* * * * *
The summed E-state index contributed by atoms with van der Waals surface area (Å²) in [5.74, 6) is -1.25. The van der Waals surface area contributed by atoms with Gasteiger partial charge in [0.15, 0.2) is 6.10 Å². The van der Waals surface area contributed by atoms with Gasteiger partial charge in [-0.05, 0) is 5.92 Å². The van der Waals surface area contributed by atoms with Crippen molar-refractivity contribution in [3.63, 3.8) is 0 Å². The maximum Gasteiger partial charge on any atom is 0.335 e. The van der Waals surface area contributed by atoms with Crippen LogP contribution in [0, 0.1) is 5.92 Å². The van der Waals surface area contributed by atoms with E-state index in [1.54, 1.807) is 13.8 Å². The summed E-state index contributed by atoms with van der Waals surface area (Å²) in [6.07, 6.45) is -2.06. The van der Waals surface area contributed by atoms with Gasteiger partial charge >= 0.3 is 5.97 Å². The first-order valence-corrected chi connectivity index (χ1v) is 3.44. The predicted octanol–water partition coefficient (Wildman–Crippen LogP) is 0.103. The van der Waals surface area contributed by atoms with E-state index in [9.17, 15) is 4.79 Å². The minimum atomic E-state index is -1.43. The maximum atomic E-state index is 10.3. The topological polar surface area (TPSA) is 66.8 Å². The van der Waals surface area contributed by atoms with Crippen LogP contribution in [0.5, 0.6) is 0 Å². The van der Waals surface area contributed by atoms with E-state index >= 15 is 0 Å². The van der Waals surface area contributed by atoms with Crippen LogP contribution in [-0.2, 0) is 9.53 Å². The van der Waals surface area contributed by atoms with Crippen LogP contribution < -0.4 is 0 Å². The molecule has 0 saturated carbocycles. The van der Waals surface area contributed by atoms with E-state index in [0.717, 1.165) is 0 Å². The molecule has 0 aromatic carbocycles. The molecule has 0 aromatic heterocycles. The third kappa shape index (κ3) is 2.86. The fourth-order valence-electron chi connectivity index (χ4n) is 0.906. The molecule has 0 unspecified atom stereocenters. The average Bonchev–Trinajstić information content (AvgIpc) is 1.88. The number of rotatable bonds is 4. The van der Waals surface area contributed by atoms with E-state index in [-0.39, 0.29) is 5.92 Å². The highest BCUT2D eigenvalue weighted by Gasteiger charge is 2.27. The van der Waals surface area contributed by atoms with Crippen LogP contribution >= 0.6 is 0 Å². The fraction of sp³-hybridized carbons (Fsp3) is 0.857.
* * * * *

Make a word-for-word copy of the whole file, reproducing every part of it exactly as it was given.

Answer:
The summed E-state index contributed by atoms with van der Waals surface area (Å²) in [5.74, 6) is -1.25. The van der Waals surface area contributed by atoms with Gasteiger partial charge in [0.15, 0.2) is 6.10 Å². The van der Waals surface area contributed by atoms with Gasteiger partial charge in [-0.05, 0) is 5.92 Å². The van der Waals surface area contributed by atoms with Crippen molar-refractivity contribution in [3.63, 3.8) is 0 Å². The maximum Gasteiger partial charge on any atom is 0.335 e. The van der Waals surface area contributed by atoms with Crippen LogP contribution in [0, 0.1) is 5.92 Å². The van der Waals surface area contributed by atoms with E-state index in [1.54, 1.807) is 13.8 Å². The summed E-state index contributed by atoms with van der Waals surface area (Å²) in [6.07, 6.45) is -2.06. The van der Waals surface area contributed by atoms with Gasteiger partial charge >= 0.3 is 5.97 Å². The first-order valence-corrected chi connectivity index (χ1v) is 3.44. The predicted octanol–water partition coefficient (Wildman–Crippen LogP) is 0.103. The van der Waals surface area contributed by atoms with E-state index in [9.17, 15) is 4.79 Å². The minimum atomic E-state index is -1.43. The maximum atomic E-state index is 10.3. The topological polar surface area (TPSA) is 66.8 Å². The van der Waals surface area contributed by atoms with Crippen LogP contribution in [0.5, 0.6) is 0 Å². The van der Waals surface area contributed by atoms with E-state index >= 15 is 0 Å². The van der Waals surface area contributed by atoms with Crippen LogP contribution in [-0.2, 0) is 9.53 Å². The van der Waals surface area contributed by atoms with Crippen LogP contribution < -0.4 is 0 Å². The molecule has 0 saturated carbocycles. The van der Waals surface area contributed by atoms with E-state index in [0.717, 1.165) is 0 Å². The molecule has 0 aromatic carbocycles. The molecule has 0 aromatic heterocycles. The third kappa shape index (κ3) is 2.86. The fourth-order valence-electron chi connectivity index (χ4n) is 0.906. The molecule has 0 unspecified atom stereocenters. The average Bonchev–Trinajstić information content (AvgIpc) is 1.88. The number of rotatable bonds is 4. The van der Waals surface area contributed by atoms with E-state index in [-0.39, 0.29) is 5.92 Å². The highest BCUT2D eigenvalue weighted by Gasteiger charge is 2.27. The van der Waals surface area contributed by atoms with Crippen LogP contribution >= 0.6 is 0 Å². The fraction of sp³-hybridized carbons (Fsp3) is 0.857.